Forces Align Behind 100GbE's High-Speed Promise
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The path to 100-gigabit Ethernet (100GbE) may be getting a bit smoother, with industry players joining forces this week to promote the high-speed networking standard and extend the technology's benefits to the nonprofit educational and research network Internet2.
In a move to combine their advocacy efforts around 100GbE, the Ethernet Alliance (EA) said it would merge with the Road to 100G Alliance. The effort will see EA's members -- including Cisco, Alcatel-Lucent, IBM, Dell, Intel and Cisco -- joining forces with participants in the Road to 100G Alliance, like Sprint-Nextel and NetLogic, and working together to develop and promote the next-generation networking standard.
Additionally, a number of 100GbE's backers, like the U.S. Department of Energy's Energy Sciences Network (ESnet) as well as vendors like Infinera, Juniper Networks and Level 3 Communications, said they would work together in deploying 100GbE on Internet2.
The announcements signal growing momentum for what promises be the fastest Ethernet standard to date, with expectations high for 100GbE's finalization and its eclipsing of the current high-speed champion, OC-768, also known as 40Gbps. A study by Infonetics Research said revenue from 100GbE could overtake OC-768 as early as 2013 -- which is good news for industry stakeholders who have been actively pushing 100GbE for years.
"The Ethernet Alliance has been a strong supporter of [the 100GbE standard] from the early days of assisting with the call-for-interest through the formation of the study group and task force," Brad Booth, the Ethernet Alliance's chairman, told InternetNews.com. "Our members plan to continue to support the standards effort and interoperability testing. There is still plenty for the EA to do support 100G."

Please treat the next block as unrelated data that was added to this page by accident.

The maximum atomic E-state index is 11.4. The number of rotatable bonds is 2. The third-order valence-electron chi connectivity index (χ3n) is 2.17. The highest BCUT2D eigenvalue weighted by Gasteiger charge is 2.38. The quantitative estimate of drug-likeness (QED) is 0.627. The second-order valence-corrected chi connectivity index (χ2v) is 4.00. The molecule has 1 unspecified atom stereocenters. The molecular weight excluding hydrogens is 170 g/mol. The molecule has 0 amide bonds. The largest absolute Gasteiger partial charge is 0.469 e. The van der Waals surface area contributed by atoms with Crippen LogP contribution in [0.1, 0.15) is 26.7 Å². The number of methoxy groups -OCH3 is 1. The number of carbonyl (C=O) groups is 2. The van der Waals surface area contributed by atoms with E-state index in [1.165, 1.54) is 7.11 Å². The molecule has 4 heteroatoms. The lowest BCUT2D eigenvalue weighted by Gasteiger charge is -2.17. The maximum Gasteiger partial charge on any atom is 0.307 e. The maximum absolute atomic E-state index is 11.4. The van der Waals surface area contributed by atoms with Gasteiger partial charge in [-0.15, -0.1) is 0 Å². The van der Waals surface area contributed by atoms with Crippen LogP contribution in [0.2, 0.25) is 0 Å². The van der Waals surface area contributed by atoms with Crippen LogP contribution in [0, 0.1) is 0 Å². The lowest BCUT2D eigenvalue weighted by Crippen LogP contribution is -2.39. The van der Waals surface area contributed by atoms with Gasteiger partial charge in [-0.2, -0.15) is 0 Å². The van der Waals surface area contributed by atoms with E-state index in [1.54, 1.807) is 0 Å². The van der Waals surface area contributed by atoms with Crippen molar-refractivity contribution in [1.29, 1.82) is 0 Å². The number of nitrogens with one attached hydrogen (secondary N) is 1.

However, there is still work to be done before 100GbE even makes it out of the gate.
"The standardization work for 100GbE interfaces is still underway, and until this process is finished, there will be no production-ready 100GbE products," Luc Ceuppens, director of product marketing for Juniper's high-end systems group, told InternetNews.com. "We expect the standards to be finalized by mid-2010 and commercial, production-ready equipment will be available soon thereafter."
Even before the final standard is ratified, vendors are already hard at work testing leading-edge, in-development technology for 100GbE on Internet2, a high-speed network that currently connects over 50,000 research and education institutions in the U.S. and interconnects with over 80 international research networks.
At present, Internet2 works by aggregating 10GbE (10G) links -- but that's an approach that its operators see facing limitations as needs grow more demanding.
"Today, the Internet2 Network operates a 100 gigabit-per-second (Gbps) backbone utilizing ten 10-Gbps waves," Rob Vietzke, Internet2's executive director of network services, told InternetNews.com. "While 10 Gbps or 10GbE services can be aggregated together to create a total capacity of 100 Gb, there are still limits on the flexibility of managing a network based on 10G services. As data flows continue to reach several gigabits per second, the 10G service becomes less and less suitable, making the path toward 100GbE a natural next step."
Vietzke explained that Internet2 faces many of the same issues as commercial carriers in terms of wanting to avoid bundles of link-aggregated 10G interfaces between its routers. For one thing, he said link groups are cumbersome and not an ideal way to grow headroom on the network.
In contrast with commercial carriers, though, Internet2's high-bandwidth needs may be even more acute: Internet2 power users' applications can generate individual host-to-host flows in the 7-9 Gbps range, which is different from the commercial Internet which sees tens of thousands of small flows on a single 10G link.
Vietzke said the current Internet2 network is built using Infinera optical gear and Juniper routers, which means that as part of the new initiative, Internet2's existing vendors will be working together to help migrate it to a 100GbE solution.
"The beauty of our collaboration with Juniper, Infinera and Level 3 is that we will be able to create a test bed on our network, utilizing our existing equipment, to ensure we understand the operational requirements needed to make 100 GbE a reality on our production network," Vietzke said.
Both Juniper and Infinera are active in other efforts to push 100GbE. At the NXTcomm Las Vegas show this year, Infinera demonstrated an early 100GbE implementation that carried traffic from Los Angeles to Las Vegas.